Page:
Friday, April 11, 2014

Personal Fundraising Tips

Personal Fundraising Tips

Many if not most people with Lyme Disease are, unfortunately, in debt. Even if you have disability benefits, the costs of Lyme Disease and all the adjunct therapies often FAR exceed the amount of money coming in from disability or in savings accounts. Personal fund-raising for medical bills is very commonplace nowadays, and something I did on a few occasions to help offset my huge medical debt. Since I also have a lot of experience with nonprofits and fundraising, as well as advising friends on personal medical fundraisers, I thought I would share some tips here. 

Remember, there is no shame in asking for help. It is often the most courageous thing you can do. 

Personal Fundraising Websites: these websites now make it very easy for you to post your story, pictures, and a direct way to contribute to your cause.

·        Great example on of a Lyme patient who raised almost $7,000: - an easy way to explain your story briefly, post on Facebook, and have it spread virally through friends and friends of your friends. Have friends post something about their connection to you, "this is my dear friend Sharon who…" on their wall.

In-person fundraiser - this takes a lot of friends and work, but I did an event with a silent auction, donated bar, etc. I had a dozen friends help me out with this, and we secured silent auction donations, as well as donated venue space and music. It takes some leg work but it is very possible (and really fun for those involved). If you are interested in this, let me know and I can give you some advice. You can see the invite that was made by a co-worker of a friend below for my fundraiser, called "Monapalooza."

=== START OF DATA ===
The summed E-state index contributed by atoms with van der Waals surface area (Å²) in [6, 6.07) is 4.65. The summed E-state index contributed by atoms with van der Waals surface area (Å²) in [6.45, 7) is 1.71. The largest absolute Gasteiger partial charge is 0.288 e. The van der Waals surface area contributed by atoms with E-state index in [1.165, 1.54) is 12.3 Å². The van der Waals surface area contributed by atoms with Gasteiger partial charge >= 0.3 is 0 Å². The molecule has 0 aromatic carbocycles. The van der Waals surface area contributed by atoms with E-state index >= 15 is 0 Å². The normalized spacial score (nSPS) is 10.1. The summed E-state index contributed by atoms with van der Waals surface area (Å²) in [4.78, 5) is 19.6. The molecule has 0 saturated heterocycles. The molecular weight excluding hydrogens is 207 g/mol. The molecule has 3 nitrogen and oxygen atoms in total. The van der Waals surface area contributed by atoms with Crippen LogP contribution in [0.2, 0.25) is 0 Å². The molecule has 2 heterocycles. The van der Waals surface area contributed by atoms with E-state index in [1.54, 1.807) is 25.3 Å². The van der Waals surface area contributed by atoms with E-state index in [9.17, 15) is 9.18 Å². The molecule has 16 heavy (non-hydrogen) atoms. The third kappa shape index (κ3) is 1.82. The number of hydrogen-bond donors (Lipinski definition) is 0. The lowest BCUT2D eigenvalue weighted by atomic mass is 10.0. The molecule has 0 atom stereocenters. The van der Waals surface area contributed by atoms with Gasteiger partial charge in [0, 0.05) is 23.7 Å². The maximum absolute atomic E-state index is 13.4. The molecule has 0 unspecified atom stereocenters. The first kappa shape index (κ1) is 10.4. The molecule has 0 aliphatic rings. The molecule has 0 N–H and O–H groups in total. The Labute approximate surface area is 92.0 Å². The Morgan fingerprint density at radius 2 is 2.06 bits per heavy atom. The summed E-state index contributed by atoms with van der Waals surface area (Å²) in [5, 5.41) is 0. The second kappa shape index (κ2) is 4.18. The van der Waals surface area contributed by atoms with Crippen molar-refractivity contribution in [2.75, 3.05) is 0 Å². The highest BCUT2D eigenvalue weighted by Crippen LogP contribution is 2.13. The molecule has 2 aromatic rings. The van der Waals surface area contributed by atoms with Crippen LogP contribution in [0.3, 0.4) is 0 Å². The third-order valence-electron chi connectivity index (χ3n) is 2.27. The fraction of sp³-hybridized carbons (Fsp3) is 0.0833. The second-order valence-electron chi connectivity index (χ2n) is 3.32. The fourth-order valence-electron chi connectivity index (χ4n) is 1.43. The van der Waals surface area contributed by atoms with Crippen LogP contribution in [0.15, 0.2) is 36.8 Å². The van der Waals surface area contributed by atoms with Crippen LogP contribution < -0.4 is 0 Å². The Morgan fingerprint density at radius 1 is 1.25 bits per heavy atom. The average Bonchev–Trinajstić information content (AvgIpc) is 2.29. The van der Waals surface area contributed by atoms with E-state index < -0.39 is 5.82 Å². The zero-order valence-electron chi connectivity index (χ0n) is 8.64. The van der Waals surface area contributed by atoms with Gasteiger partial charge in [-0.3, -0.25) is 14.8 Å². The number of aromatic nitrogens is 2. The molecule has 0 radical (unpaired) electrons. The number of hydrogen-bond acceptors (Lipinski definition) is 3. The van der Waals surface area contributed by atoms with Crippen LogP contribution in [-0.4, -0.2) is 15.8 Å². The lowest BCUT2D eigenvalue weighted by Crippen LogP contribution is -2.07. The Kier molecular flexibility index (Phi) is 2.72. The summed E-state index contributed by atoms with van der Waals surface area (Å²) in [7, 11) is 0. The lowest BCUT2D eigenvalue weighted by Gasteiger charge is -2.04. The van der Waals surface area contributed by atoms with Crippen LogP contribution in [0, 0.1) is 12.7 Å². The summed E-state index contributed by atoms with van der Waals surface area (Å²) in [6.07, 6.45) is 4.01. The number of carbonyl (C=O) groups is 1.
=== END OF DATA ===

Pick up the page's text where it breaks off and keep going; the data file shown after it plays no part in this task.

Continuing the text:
You might want to make an easy blog page on blogger or wordpress. Simple, brief description, even pics of you healthy or sick, whatever you want. A BRIEF story of why you need financial help (people don't understand that Lyme treatments are hardly ever covered). Then add a Paypal widget/button, and people can donate right there. You can send this via email to friends and also have it on FB.

Remember, everyone has a different comfort level with personal fundraisers. People with Lyme Disease are all in a boat where they should not be ashamed to ask for HELP when it's needed. My advice is to make your personal fundraising page as it fits with how you feel about asking for donations and spread the word! 

This type of fundraising is commonplace in the US now as so many people are ill and without medical coverage (or with it and still in debt)., for instance has raised $94 million for people online for medical expenses (that is people self-fundraising for medical bills). 

If people do not believe in Lyme Disease or do not support you emotionally, it is probably best not to send them the fundraiser information. However, you may be surprised how people you may not even know want to help you. In my case, for instance, my friends generously donated to my cause as well as many complete strangers (friends of friends or people who heard about my fundraiser by word of mouth). I was incredibly grateful and made sure to express this gratitude countless times. It was no easy feat to swallow my pride and ask for not just physical and emotional support, but financial support too. 

Below is the invite that someone made for my fundraiser at a bar/art gallery in San Francisco.

*If you have not applied for Long Term Disability benefits (LTD) from your former employer or Social Security Disability Income (SSDI) from the government, you should do so as soon as possible. I am happy to give you some free advice on disability benefits via email, and also offer some other information about a system I designed myself with a colleague from law school while I was very disabled from Lyme Disease to help win my disability benefits quickly and easily. 

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